Saturday, November 21, 2015

Gazing into space and thinking...the way to be happy.

Neither waving, nor drowning but thinking......

The most often asked question to a quilt maker is: how long did it take you to make that?  and then...."oh you're so lucky you're retired you have all the time in the world! "
Would that it were so!  But those of us who are lucky enough to be retired and to be reasonably healthy (of course many aches and pains and so on of which I shall say absolutely NO more...not wishing to indulge in an "organ recital"!!)....those of us who are retired and energetic are finding that the best thing in the world, the greatest happiness, is having  the time to learn and practice new creative skills.

Winston Churchill wrote:
"The way to be happy is to find something that requires the kind of perfection that's impossible to achieve, and spend the rest of your life trying to achieve it."

Making art and making music are probably the best examples of an activity where perfection is impossible, but trying to reach it is wonderful.
Sport?  well - maybe when young!  For it does require a certain physicality!
And I definitely include arts like cooking and gardening!

So, given that, why are so many artists focused on making things for other people?  Making things to sell (which is a very difficult thing to be successful with), or making pieces to be accepted by a show - with all the constraints therein: size, date, number of layers, where the stitches are or are not, or making things for the latest group "challenge"??  Is this really the way to be happy?  is this is the best use of our art?
And, more importantly, is this a way to improve your art?

I see people boasting on the social networks that they did a "happy dance" ( an overused phrase anyway!! Please, eschew ALL clichés on your way to "nail" it as you "step upto the plate" while "jumping out of the box"!) because they got into a certain show.  But sadly I don't see them telling others of their delight in engaging in learning and developing and gradually improving their art. 
And most show acceptances are so meaningless:  perhaps one third of the art is inspiring,  but two thirds were merely  lucky.
Why do we even think of using acceptance/rejection as a measure of happiness?    

And also...why does how long it took you to make it matter? And why does it matter to the questioner?  What are they expecting to hear?  Well, it took three hours, therefore if you have three hours frree on Sunday afternoon you could make one too??!!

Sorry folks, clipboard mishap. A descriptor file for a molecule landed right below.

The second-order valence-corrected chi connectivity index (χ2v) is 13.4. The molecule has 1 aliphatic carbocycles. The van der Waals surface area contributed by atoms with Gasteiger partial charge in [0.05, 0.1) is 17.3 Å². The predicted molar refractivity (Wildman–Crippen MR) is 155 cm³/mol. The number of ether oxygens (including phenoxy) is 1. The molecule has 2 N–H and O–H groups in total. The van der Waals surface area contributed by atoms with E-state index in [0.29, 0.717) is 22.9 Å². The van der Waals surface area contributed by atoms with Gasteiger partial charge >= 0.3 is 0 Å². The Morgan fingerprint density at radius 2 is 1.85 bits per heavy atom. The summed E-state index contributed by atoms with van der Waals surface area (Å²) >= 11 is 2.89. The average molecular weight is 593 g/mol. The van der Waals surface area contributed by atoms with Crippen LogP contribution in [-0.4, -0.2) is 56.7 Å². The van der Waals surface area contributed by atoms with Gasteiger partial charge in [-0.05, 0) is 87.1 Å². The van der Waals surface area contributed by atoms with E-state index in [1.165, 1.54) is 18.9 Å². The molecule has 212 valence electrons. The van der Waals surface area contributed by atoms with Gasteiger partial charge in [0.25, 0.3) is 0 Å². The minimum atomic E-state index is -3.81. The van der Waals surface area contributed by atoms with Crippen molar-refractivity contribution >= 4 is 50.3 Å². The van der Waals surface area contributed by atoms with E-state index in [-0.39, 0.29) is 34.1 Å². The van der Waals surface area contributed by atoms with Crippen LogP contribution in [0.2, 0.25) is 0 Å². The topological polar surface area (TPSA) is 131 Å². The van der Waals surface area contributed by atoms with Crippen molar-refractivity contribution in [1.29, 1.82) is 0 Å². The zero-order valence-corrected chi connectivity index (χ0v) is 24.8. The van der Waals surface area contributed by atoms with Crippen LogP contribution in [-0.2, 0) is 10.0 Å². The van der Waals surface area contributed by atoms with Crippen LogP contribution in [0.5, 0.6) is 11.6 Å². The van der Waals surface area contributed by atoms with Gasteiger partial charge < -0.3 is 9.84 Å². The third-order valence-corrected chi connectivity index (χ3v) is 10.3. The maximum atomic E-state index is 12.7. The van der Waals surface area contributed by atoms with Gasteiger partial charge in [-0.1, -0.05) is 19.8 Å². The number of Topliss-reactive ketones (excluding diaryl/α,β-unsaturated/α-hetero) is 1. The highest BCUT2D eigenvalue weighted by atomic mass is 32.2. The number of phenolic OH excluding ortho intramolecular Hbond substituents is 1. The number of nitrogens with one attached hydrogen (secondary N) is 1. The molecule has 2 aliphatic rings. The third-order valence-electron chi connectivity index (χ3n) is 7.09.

And, yes I know the clever answer of "three hours and 20 years experience", which neither addresses the heart of the matter nor is encouraging to the questioner. It's just clever, and it's been said so often, it's now a CLICHé!!

So please, make it or learn it because it makes you happy to do so and because it's thrilling to progress a little nearer to the dream.

If you have been, thanks for reading!   I appreciate it!   Elizabeth

Sunday, November 15, 2015

Giving presents!


We're getting near the present giving season again...and I've already got it all sorted out!
I decided to give each of  the grandchildren 3 things:
something sensible (clothes usually - incredibly LARGE ones!),
something sweet that they'll enjoy (yes, Mom has given the okay) and then..
.an start their own personal art collection.

When my girls reached 21, I didn't give them jewelry or a bright red sports car (ha!), but rather a painting by the artist of their choice (local, living... not Picasso or Monet!).  Art lasts for ever.   The ring I was given for my 21st wore out in a few years...most people don't even remember what they were given to mark an important anniversary.

Many presents that children get these days are quickly used up - one way or another: broken, out dated, shrunk, eaten...but a good artwork will live on.


 I think it's important to introduce young people early on to the idea of collecting art; it's an important habit to have.  Much more important than collecting shoes, or movies or popular music or having the latest fad thing everyone else has.

There are so many things to be gained from an art collection.

 When you move apartments, or houses, you can be instantly at home once you've hung your favorite art pieces on the wall.
 Art that will not only make you feel at home, but also make you feel good in some way every time you look at it.
It will help you remember a favorite place or person or pet,.
It will add beauty,  it may make you laugh. It will make you feel better!